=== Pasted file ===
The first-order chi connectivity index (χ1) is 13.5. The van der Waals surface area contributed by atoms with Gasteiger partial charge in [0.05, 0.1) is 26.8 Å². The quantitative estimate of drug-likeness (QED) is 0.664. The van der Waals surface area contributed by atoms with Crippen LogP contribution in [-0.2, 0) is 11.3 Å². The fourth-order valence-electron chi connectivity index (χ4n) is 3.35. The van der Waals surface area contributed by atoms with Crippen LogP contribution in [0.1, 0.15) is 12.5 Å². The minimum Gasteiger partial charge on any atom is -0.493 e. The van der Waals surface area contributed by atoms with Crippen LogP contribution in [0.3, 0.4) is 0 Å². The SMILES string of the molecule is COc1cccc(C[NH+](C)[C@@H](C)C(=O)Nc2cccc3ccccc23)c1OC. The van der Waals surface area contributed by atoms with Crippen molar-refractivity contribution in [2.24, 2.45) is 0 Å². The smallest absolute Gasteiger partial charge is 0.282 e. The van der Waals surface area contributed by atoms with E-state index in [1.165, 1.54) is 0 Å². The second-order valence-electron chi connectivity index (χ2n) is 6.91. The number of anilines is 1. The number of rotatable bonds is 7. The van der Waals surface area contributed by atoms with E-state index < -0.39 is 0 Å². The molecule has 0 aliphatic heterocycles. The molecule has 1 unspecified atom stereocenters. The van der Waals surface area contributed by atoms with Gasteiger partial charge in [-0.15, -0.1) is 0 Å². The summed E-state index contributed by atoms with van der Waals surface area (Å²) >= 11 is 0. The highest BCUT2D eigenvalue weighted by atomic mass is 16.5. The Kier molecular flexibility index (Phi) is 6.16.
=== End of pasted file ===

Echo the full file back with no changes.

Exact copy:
The first-order chi connectivity index (χ1) is 13.5. The van der Waals surface area contributed by atoms with Gasteiger partial charge in [0.05, 0.1) is 26.8 Å². The quantitative estimate of drug-likeness (QED) is 0.664. The van der Waals surface area contributed by atoms with Crippen LogP contribution in [-0.2, 0) is 11.3 Å². The fourth-order valence-electron chi connectivity index (χ4n) is 3.35. The van der Waals surface area contributed by atoms with Crippen LogP contribution in [0.1, 0.15) is 12.5 Å². The minimum Gasteiger partial charge on any atom is -0.493 e. The van der Waals surface area contributed by atoms with Crippen LogP contribution in [0.3, 0.4) is 0 Å². The SMILES string of the molecule is COc1cccc(C[NH+](C)[C@@H](C)C(=O)Nc2cccc3ccccc23)c1OC. The van der Waals surface area contributed by atoms with Crippen molar-refractivity contribution in [2.24, 2.45) is 0 Å². The smallest absolute Gasteiger partial charge is 0.282 e. The van der Waals surface area contributed by atoms with E-state index in [1.165, 1.54) is 0 Å². The second-order valence-electron chi connectivity index (χ2n) is 6.91. The number of anilines is 1. The number of rotatable bonds is 7. The van der Waals surface area contributed by atoms with E-state index < -0.39 is 0 Å². The molecule has 0 aliphatic heterocycles. The molecule has 1 unspecified atom stereocenters. The van der Waals surface area contributed by atoms with Gasteiger partial charge in [-0.15, -0.1) is 0 Å². The summed E-state index contributed by atoms with van der Waals surface area (Å²) >= 11 is 0. The highest BCUT2D eigenvalue weighted by atomic mass is 16.5. The Kier molecular flexibility index (Phi) is 6.16.